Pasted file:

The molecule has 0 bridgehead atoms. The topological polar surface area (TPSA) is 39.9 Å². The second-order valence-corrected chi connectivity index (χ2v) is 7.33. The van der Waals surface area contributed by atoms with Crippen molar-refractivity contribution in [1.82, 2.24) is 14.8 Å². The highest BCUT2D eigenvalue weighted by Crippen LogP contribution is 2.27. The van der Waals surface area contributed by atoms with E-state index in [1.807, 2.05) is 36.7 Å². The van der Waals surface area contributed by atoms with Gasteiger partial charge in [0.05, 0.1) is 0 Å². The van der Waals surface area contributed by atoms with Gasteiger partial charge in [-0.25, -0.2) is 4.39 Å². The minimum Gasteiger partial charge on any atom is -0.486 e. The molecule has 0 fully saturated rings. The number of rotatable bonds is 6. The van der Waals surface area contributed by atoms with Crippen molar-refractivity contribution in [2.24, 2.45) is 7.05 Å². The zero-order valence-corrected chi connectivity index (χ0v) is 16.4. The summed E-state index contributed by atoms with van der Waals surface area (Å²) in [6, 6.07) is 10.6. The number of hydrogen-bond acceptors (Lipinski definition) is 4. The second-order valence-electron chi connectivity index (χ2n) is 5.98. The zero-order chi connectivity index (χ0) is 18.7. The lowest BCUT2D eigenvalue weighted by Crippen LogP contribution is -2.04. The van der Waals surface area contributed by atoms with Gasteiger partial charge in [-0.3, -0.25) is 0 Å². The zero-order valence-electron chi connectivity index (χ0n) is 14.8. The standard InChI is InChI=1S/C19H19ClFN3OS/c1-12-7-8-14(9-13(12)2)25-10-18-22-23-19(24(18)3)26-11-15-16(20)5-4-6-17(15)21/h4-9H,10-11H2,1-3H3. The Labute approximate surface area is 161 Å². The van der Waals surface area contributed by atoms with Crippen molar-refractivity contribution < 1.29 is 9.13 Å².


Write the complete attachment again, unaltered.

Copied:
The molecule has 0 bridgehead atoms. The topological polar surface area (TPSA) is 39.9 Å². The second-order valence-corrected chi connectivity index (χ2v) is 7.33. The van der Waals surface area contributed by atoms with Crippen molar-refractivity contribution in [1.82, 2.24) is 14.8 Å². The highest BCUT2D eigenvalue weighted by Crippen LogP contribution is 2.27. The van der Waals surface area contributed by atoms with E-state index in [1.807, 2.05) is 36.7 Å². The van der Waals surface area contributed by atoms with Gasteiger partial charge in [0.05, 0.1) is 0 Å². The van der Waals surface area contributed by atoms with Gasteiger partial charge in [-0.25, -0.2) is 4.39 Å². The minimum Gasteiger partial charge on any atom is -0.486 e. The molecule has 0 fully saturated rings. The number of rotatable bonds is 6. The van der Waals surface area contributed by atoms with Crippen molar-refractivity contribution in [2.24, 2.45) is 7.05 Å². The zero-order valence-corrected chi connectivity index (χ0v) is 16.4. The summed E-state index contributed by atoms with van der Waals surface area (Å²) in [6, 6.07) is 10.6. The number of hydrogen-bond acceptors (Lipinski definition) is 4. The second-order valence-electron chi connectivity index (χ2n) is 5.98. The zero-order chi connectivity index (χ0) is 18.7. The lowest BCUT2D eigenvalue weighted by Crippen LogP contribution is -2.04. The van der Waals surface area contributed by atoms with Gasteiger partial charge in [-0.3, -0.25) is 0 Å². The zero-order valence-electron chi connectivity index (χ0n) is 14.8. The standard InChI is InChI=1S/C19H19ClFN3OS/c1-12-7-8-14(9-13(12)2)25-10-18-22-23-19(24(18)3)26-11-15-16(20)5-4-6-17(15)21/h4-9H,10-11H2,1-3H3. The Labute approximate surface area is 161 Å². The van der Waals surface area contributed by atoms with Crippen molar-refractivity contribution < 1.29 is 9.13 Å².